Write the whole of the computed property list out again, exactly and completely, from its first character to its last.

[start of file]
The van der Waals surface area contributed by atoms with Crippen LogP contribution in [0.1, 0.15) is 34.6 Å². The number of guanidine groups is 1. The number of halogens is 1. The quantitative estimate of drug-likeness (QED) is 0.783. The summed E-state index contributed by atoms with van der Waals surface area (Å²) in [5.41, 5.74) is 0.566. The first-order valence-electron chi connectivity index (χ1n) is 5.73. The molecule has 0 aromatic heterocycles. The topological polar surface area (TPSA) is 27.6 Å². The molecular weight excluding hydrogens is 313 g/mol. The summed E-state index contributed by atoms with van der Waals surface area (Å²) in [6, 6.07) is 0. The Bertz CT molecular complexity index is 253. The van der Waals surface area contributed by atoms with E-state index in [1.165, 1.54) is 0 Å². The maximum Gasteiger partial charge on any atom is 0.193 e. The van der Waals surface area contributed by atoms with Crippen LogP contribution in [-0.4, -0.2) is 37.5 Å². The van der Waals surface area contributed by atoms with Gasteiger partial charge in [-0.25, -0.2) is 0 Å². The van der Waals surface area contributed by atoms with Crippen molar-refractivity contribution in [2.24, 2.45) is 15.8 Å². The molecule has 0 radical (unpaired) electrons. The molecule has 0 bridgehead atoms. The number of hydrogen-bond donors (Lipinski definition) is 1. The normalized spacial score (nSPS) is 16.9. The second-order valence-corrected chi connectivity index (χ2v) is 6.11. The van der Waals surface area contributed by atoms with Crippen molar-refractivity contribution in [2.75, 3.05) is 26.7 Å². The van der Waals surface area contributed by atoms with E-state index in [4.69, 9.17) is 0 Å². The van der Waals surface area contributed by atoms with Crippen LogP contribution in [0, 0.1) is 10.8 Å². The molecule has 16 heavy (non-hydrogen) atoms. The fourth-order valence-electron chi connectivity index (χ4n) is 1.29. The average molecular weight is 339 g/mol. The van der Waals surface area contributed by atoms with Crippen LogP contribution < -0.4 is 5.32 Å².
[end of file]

The van der Waals surface area contributed by atoms with Crippen LogP contribution in [0.1, 0.15) is 34.6 Å². The number of guanidine groups is 1. The number of halogens is 1. The quantitative estimate of drug-likeness (QED) is 0.783. The summed E-state index contributed by atoms with van der Waals surface area (Å²) in [5.41, 5.74) is 0.566. The first-order valence-electron chi connectivity index (χ1n) is 5.73. The molecule has 0 aromatic heterocycles. The topological polar surface area (TPSA) is 27.6 Å². The molecular weight excluding hydrogens is 313 g/mol. The summed E-state index contributed by atoms with van der Waals surface area (Å²) in [6, 6.07) is 0. The Bertz CT molecular complexity index is 253. The van der Waals surface area contributed by atoms with E-state index in [1.165, 1.54) is 0 Å². The maximum Gasteiger partial charge on any atom is 0.193 e. The van der Waals surface area contributed by atoms with Crippen LogP contribution in [-0.4, -0.2) is 37.5 Å². The van der Waals surface area contributed by atoms with Gasteiger partial charge in [-0.25, -0.2) is 0 Å². The van der Waals surface area contributed by atoms with Crippen molar-refractivity contribution in [2.24, 2.45) is 15.8 Å². The molecule has 0 radical (unpaired) electrons. The molecule has 0 bridgehead atoms. The number of hydrogen-bond donors (Lipinski definition) is 1. The normalized spacial score (nSPS) is 16.9. The second-order valence-corrected chi connectivity index (χ2v) is 6.11. The van der Waals surface area contributed by atoms with Crippen molar-refractivity contribution in [2.75, 3.05) is 26.7 Å². The van der Waals surface area contributed by atoms with E-state index in [4.69, 9.17) is 0 Å². The van der Waals surface area contributed by atoms with Crippen LogP contribution in [0, 0.1) is 10.8 Å². The molecule has 16 heavy (non-hydrogen) atoms. The fourth-order valence-electron chi connectivity index (χ4n) is 1.29. The average molecular weight is 339 g/mol. The van der Waals surface area contributed by atoms with Crippen LogP contribution < -0.4 is 5.32 Å².